In the last blog post, I shared about the beginning of the MNPS collaborative inquiry journey, which included identifying barriers to implementing collaborative inquiry. The IC Map (Innovation Configuration) Map for Collaborative Inquiry helped address the barrier of the lack of a common language. Another barrier identified by the stakeholder group was lack of leadership modeling, or as we call it "walking the walk."
The identification of this barrier led to the development of an evaluation plan for collaborative inquiry. When implementing a new idea or strategy, creating an evaluation plan before implementation helps with monitoring progress. Through our partnership with REL Appalachia, MNPS received technical assistance for developing an evaluation plan and for building our capacity to use the plan to monitor our progress.
With the evaluation plan created, the next step was to pilot it with the MNPS Collaborative Inquiry Community of Practice schools in the spring of 2016. To answer the evaluation questions, multiple sources of data sources were used. REL Appalachia liaison, Dr. Stephanie Wilkerson, helped MNPS develop data collection protocols, including the Teacher Data Use Survey (to be released by IES soon), Collaborative Inquiry interview protocols, and Collaborative Inquiry Focus Group protocols. Fortunately, the support did not stop there as Dr. Wilkerson and her staff worked with an MNPS team to build our capacity to collect the data necessary for answering the evaluation questions in the future when their assistance is no longer available. Finally, the data collected this spring was triangulated and used to develop the Preliminary Evaluation Report for the Collaborative Inquiry Community of Practice and Infographic.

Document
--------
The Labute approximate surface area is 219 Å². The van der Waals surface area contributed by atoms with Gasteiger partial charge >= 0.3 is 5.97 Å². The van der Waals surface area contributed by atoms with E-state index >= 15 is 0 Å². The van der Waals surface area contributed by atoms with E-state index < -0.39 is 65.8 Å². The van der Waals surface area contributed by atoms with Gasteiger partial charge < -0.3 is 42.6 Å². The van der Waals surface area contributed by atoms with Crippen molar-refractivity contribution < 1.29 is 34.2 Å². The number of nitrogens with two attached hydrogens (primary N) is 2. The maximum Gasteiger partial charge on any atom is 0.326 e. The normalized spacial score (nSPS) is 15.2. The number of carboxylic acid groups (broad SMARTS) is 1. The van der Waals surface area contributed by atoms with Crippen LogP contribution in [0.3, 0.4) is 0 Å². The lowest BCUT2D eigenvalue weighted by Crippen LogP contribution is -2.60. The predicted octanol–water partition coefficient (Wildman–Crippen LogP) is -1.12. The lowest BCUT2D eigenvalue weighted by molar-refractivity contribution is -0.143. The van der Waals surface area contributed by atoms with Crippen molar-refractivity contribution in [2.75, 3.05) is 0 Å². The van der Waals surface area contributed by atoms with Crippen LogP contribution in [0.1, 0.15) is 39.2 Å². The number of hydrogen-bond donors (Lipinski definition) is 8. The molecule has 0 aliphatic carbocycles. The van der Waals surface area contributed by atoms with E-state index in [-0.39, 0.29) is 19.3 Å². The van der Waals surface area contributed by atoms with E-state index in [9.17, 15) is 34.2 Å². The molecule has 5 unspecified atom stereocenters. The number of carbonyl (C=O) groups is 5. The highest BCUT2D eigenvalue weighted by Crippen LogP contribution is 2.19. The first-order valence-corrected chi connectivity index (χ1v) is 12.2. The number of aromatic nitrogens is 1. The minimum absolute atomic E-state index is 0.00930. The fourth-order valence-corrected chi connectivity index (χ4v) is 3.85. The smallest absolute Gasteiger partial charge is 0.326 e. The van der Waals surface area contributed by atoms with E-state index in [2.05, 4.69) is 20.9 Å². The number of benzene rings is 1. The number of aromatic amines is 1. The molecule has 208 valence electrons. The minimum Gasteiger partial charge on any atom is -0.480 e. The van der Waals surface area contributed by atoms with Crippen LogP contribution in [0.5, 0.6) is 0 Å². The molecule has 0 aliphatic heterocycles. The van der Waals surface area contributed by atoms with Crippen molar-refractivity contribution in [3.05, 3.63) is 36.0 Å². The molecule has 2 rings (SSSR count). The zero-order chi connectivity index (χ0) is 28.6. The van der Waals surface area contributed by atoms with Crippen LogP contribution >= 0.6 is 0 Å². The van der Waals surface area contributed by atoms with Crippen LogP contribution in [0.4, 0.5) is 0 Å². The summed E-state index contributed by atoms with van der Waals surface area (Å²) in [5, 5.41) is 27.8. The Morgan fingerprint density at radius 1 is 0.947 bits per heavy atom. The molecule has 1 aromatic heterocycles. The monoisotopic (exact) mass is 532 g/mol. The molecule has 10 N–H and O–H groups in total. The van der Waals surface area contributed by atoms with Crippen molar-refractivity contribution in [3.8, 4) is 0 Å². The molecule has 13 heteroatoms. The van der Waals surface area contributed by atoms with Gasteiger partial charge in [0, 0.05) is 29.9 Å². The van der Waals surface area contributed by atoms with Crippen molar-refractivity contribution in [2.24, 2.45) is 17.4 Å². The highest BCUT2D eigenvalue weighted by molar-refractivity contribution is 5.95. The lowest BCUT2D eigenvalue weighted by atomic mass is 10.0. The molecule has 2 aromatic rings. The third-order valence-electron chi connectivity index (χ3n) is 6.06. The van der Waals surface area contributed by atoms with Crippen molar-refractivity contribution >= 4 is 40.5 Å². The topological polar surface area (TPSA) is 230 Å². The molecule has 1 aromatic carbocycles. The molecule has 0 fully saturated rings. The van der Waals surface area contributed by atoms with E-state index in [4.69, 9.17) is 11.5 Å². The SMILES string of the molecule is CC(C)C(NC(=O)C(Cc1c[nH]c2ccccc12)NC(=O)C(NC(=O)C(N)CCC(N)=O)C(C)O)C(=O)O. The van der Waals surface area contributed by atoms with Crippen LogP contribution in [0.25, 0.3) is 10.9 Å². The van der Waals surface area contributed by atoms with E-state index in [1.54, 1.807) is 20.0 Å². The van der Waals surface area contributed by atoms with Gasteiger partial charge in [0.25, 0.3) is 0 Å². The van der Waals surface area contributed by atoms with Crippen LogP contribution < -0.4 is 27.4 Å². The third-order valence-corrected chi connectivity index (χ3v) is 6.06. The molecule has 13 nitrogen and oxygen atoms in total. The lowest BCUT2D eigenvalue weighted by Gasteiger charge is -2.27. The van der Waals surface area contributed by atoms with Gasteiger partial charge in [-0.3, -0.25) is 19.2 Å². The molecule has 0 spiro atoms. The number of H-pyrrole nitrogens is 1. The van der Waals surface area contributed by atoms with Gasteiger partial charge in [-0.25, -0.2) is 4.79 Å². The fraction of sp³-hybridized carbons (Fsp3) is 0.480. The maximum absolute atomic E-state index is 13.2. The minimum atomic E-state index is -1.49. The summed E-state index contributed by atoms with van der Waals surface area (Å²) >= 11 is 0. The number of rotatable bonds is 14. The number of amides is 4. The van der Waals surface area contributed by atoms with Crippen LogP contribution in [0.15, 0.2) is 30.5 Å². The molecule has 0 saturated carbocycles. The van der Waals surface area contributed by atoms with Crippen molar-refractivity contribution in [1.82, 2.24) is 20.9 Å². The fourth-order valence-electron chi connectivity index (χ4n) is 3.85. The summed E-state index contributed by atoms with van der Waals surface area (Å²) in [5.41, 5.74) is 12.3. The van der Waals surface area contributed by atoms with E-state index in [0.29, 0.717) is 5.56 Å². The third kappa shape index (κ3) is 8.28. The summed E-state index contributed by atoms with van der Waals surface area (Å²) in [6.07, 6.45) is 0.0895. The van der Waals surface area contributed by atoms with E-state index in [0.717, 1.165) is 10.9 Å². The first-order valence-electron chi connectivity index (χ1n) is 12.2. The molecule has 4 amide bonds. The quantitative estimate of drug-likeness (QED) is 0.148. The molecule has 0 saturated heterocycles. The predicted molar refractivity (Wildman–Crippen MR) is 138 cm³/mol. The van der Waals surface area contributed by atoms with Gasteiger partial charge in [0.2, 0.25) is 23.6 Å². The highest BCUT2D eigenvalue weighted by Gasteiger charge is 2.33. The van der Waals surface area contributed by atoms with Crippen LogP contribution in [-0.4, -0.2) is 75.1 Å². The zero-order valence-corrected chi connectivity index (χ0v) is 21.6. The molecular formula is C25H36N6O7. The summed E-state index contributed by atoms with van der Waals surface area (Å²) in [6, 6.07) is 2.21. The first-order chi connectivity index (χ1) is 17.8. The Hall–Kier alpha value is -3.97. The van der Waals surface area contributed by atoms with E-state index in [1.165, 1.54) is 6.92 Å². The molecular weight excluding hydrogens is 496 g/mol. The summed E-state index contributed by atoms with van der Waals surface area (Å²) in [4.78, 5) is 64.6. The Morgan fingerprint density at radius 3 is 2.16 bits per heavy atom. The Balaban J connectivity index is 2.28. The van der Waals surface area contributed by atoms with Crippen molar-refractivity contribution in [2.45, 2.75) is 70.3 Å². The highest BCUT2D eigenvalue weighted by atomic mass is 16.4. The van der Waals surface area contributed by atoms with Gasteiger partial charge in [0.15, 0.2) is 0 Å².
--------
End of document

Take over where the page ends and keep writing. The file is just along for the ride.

5 Key Findings and Recommendation from the
Schools are applying collaborative inquiry practices in differing ways based on their school needs and school leadership.
Key Finding and Recommendation #2
The use of collaborative inquiry in schools is making a positive difference in how teachers approach using data to make evidence-based decisions.
Key Finding and Recommendation #3
MNPS teachers feel supported in implementing collaborative inquiry, but need more professional learning.
Key Finding and Recommendation #4
All schools see value in integrating collaborative inquiry with current initiatives to address key problems of practice.
Key Finding and Recommendation #5
To create a culture of collaborative inquiry in using data, a common language and integrated approach to implementation are needed at both the school and district levels.
If you have any questions/feedback, please feel free to contact Margie Johnson at firstname.lastname@example.org.
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